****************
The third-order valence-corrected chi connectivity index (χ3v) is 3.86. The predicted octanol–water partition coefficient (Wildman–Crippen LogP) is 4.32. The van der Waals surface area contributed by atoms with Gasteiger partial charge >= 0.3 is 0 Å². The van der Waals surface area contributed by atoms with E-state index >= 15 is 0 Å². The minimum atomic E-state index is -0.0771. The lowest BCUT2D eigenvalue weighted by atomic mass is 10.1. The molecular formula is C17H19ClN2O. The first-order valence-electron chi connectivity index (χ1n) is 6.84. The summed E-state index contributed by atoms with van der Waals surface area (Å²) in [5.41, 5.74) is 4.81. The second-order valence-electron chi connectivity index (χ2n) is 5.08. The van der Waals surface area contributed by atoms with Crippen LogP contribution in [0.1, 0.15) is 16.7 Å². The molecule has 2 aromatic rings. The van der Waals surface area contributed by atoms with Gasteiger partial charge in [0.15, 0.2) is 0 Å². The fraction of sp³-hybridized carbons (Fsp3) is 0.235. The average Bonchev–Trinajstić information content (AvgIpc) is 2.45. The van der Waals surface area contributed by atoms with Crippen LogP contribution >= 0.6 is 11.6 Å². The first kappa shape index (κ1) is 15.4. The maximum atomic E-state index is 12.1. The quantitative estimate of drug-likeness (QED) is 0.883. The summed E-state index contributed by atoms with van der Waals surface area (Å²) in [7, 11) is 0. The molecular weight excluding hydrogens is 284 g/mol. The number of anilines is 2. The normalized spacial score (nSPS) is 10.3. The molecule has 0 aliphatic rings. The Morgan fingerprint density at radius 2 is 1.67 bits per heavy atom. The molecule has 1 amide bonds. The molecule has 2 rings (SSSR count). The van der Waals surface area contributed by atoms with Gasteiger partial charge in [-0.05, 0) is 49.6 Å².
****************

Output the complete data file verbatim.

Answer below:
The third-order valence-corrected chi connectivity index (χ3v) is 3.86. The predicted octanol–water partition coefficient (Wildman–Crippen LogP) is 4.32. The van der Waals surface area contributed by atoms with Gasteiger partial charge >= 0.3 is 0 Å². The van der Waals surface area contributed by atoms with E-state index >= 15 is 0 Å². The minimum atomic E-state index is -0.0771. The lowest BCUT2D eigenvalue weighted by atomic mass is 10.1. The molecular formula is C17H19ClN2O. The first-order valence-electron chi connectivity index (χ1n) is 6.84. The summed E-state index contributed by atoms with van der Waals surface area (Å²) in [5.41, 5.74) is 4.81. The second-order valence-electron chi connectivity index (χ2n) is 5.08. The van der Waals surface area contributed by atoms with Crippen LogP contribution in [0.1, 0.15) is 16.7 Å². The molecule has 2 aromatic rings. The van der Waals surface area contributed by atoms with Gasteiger partial charge in [0.15, 0.2) is 0 Å². The fraction of sp³-hybridized carbons (Fsp3) is 0.235. The average Bonchev–Trinajstić information content (AvgIpc) is 2.45. The van der Waals surface area contributed by atoms with Crippen LogP contribution >= 0.6 is 11.6 Å². The first kappa shape index (κ1) is 15.4. The maximum atomic E-state index is 12.1. The quantitative estimate of drug-likeness (QED) is 0.883. The summed E-state index contributed by atoms with van der Waals surface area (Å²) in [7, 11) is 0. The molecular weight excluding hydrogens is 284 g/mol. The number of anilines is 2. The normalized spacial score (nSPS) is 10.3. The molecule has 0 aliphatic rings. The Morgan fingerprint density at radius 2 is 1.67 bits per heavy atom. The molecule has 1 amide bonds. The molecule has 2 rings (SSSR count). The van der Waals surface area contributed by atoms with Gasteiger partial charge in [-0.05, 0) is 49.6 Å².